2005 has been a very full year in the Nutmeg State. Let's take a quick look back at the major political events of the past year:
The year began on a somber note. Gov. Rell, who had been governor for less than six months, had been diagnosed with breast cancer in December of 2004, and underwent a mastectomy just before the New Year. Fears that Rell would suffer the same fate as her predecessor, Ella Grasso, were soon put to rest as the governor made a fast recovery.
Rell was well enough to deliver her first State of the State address, which focused on the smooth transfer of power following John Rowland's resignation. She would later propose what would be the signature piece of legislation for the year: a comprehensive campaign finance reform package.
Serial killer Michael Ross was slated to be executed in late January, but a stay of execution was granted as the death penalty was re-evaluated. The Ross saga would wear on for months before he was finally executed.
The federal investigation of Sen. Ernest Newton was made public.
Rell submitted her first state budget to the General Assembly. Among the highlights were an increase in train fare on Metro North to be spent on improvements to the New Haven Line, an increase in cigarette an alcohol taxes and an increase in the gas tax for other transportation improvements.
Democrats called (once again) for the "Millionaire's Tax" to be implemented. Kevin Sullivan criticized the governor's plans as stingy. Several other Democrats followed suit.
Democrat Christine Abercrombie won a special election to fill a vacant House seat in Meriden and Berlin.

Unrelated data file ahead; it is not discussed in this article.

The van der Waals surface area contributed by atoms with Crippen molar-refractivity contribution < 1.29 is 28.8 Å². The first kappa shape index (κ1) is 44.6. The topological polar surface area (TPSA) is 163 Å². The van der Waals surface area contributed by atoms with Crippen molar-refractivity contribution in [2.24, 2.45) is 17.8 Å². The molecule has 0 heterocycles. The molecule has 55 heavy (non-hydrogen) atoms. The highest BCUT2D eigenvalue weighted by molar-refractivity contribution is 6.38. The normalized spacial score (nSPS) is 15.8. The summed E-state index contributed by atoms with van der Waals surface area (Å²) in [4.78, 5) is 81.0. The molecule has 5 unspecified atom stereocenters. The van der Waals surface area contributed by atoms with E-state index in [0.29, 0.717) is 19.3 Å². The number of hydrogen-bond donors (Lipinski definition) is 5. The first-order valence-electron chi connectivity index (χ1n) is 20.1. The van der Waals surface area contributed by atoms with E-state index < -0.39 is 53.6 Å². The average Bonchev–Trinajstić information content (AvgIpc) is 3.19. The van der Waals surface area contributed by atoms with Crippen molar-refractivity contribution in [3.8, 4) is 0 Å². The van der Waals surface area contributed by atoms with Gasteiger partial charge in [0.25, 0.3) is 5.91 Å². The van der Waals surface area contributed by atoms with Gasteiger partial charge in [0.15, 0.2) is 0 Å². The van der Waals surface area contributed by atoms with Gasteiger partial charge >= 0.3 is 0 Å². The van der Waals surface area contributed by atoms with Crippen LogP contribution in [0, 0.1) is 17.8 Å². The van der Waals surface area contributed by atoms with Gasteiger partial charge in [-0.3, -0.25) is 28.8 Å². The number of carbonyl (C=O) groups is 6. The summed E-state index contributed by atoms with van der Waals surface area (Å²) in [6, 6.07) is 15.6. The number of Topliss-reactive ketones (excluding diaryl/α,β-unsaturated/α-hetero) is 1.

Rell was criticized for missing a meeting of the Governor's Association, which included the possibility of meeting President Bush. This would be a theme for Rell in days to come: she has often shunned meetings with national figures and other Republicans.
John Orman of Trumbull, a professor at Fairfield University, announced that he would primary Joe Lieberman. He dropped out of the race later in 2005.
John Rowland's sentencing hearing approached while Rowland blamed everybody else for his troubles.
The big news of the month was the legislature's decision to uphold the death penalty. The debate over the proposed repeal inevitably turned to the horrible deeds of Michael Ross, who was scheduled to be executed May 11th.
On April 5th, the AP reported that the state would be filing a lawsuit arguing that the No Child Left Behind act of 2002 was illegal.
Rep. Shays admonished Tom DeLay and urged him to step down on April 10th.
On April 11th, Paul Vance of Waterbury announced his candidacy for the 5th District congressional seat currently occupied by Nancy Johnson. Chris Murphy entered not long after that.
However, the most historic event of April took place on the 20th, when Gov. Rell signed civil unions into law. It was the first time that any state legislature had passed this kind of legislation without being compelled by the courts.
Municpial elections were held in several Connecticut towns.
The minimum wage was slightly increased.
The Newton investigation plowed onward towards its inevitable conclusion.
Dan Malloy renewed his candidacy for governor following a long, voluntary haitus, during which he was under investigation for corruption. He was exonerated of all charges.
Michael Ross was finally put to death on Friday, May 13th, but the news of the Groton Sub Base's presence on the base closure list overshadowed his execution. Work began immediately to convince the BRAC committee to reverse the DoD's decision.